But things have changed. Donald Trump’s administration’s harsh approach to migrants has created fear and uncertainty among asylum-seekers in the United States. Sadly, the United States no longer offers them a safe haven. Beyond demonizing migrants, Mr. Trump’s appointees have adopted inhumane practices.
Asylum-seekers are being detained at astonishing rates in the United States, often in deplorable conditions. Despite having no criminal record, many are jailed while their applications for asylum are pending, mostly in private prisons. Human Rights First reports that three-quarters of asylum-seekers in U.S. immigration proceedings are detained at some point, compared to 16 per cent of refugee claimants in Canada. Recent reports about the treatment of migrant children, in particular, demonstrate just how unsafe the U.S. immigration system has become: U.S. officials recently admitted that they “lost track” of nearly 20 per cent of the children formerly in the custody of the Office of Refugee Resettlement.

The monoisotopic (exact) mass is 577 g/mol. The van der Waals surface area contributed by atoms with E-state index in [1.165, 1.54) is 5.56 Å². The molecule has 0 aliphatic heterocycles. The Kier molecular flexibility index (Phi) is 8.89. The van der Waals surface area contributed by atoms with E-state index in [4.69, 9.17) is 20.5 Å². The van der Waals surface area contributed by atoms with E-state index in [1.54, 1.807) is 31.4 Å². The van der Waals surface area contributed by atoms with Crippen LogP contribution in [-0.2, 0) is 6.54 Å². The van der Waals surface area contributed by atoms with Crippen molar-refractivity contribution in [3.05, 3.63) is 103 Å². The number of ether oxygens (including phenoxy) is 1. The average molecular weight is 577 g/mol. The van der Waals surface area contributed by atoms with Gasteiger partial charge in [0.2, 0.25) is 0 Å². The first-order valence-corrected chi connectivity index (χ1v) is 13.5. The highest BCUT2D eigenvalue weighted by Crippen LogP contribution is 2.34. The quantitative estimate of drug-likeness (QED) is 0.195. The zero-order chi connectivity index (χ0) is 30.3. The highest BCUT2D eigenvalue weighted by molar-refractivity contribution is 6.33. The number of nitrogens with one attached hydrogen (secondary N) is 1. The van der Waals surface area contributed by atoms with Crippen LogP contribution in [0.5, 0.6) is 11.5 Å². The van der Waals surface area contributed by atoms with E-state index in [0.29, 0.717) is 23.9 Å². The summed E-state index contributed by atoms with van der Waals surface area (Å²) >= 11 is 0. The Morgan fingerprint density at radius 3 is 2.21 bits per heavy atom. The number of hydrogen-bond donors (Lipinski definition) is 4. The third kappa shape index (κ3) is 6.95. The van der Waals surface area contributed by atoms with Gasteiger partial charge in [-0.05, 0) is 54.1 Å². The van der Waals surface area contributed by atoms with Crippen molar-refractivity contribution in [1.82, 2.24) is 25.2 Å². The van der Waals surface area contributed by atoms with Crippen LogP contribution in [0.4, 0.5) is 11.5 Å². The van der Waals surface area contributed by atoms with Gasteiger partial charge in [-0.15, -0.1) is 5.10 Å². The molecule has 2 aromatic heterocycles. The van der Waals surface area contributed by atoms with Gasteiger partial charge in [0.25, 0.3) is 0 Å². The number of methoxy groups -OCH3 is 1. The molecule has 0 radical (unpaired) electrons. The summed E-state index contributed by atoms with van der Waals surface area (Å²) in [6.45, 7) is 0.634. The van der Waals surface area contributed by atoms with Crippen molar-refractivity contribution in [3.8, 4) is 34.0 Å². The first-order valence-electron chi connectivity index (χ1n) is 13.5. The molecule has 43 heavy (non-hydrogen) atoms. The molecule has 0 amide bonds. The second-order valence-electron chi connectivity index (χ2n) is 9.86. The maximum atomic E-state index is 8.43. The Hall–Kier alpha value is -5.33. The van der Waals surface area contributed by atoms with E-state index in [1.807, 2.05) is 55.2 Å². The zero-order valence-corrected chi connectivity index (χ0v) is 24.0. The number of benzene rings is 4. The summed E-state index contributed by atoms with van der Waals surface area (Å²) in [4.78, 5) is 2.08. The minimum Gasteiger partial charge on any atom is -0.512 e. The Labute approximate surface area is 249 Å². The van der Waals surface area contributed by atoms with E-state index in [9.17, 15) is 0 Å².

Despite this fiasco, Attorney-General Jeff Sessions recently announced a policy of separating asylum-seekers from their children, some as young as toddlers. The United Nations calls this an “arbitrary and unlawful interference in family life, and a serious violation of the rights of the child.”
Consider Ms. L, an asylum-seeker who fled the Democratic Republic of the Congo with her seven-year-old daughter. After they were detained upon arrival in the United States, Ms. L’s daughter was taken from her and sent to a facility more than 2,000 miles away. They were jailed across the country from each other for four months. Ms. L. fled brutality only to have her daughter taken from her arms by U.S. officials: Who could blame her if, feeling unsafe, she wanted to cross into Canada to seek protection?
And those fleeing from the United States to Canada have good reason to fear harm if the United States returns them to their countries of origin. The vast majority are from war-torn states with high levels of violence and human-rights violations. Most are at serious risk of persecution and torture in their native lands. In fact, more than 50 per cent of the refugee claims made by persons who enter Canada irregularly are granted.
Some Canadians have demanded that the “safe third country” prohibition on entry be extended to cover the entire border, not just official entry points. But surely that is the wrong approach. It would seal off any chance to escape for those many who are being mistreated and put at grave risk of return by a U.S. administration with vastly different policies from the one we dealt with in 2004.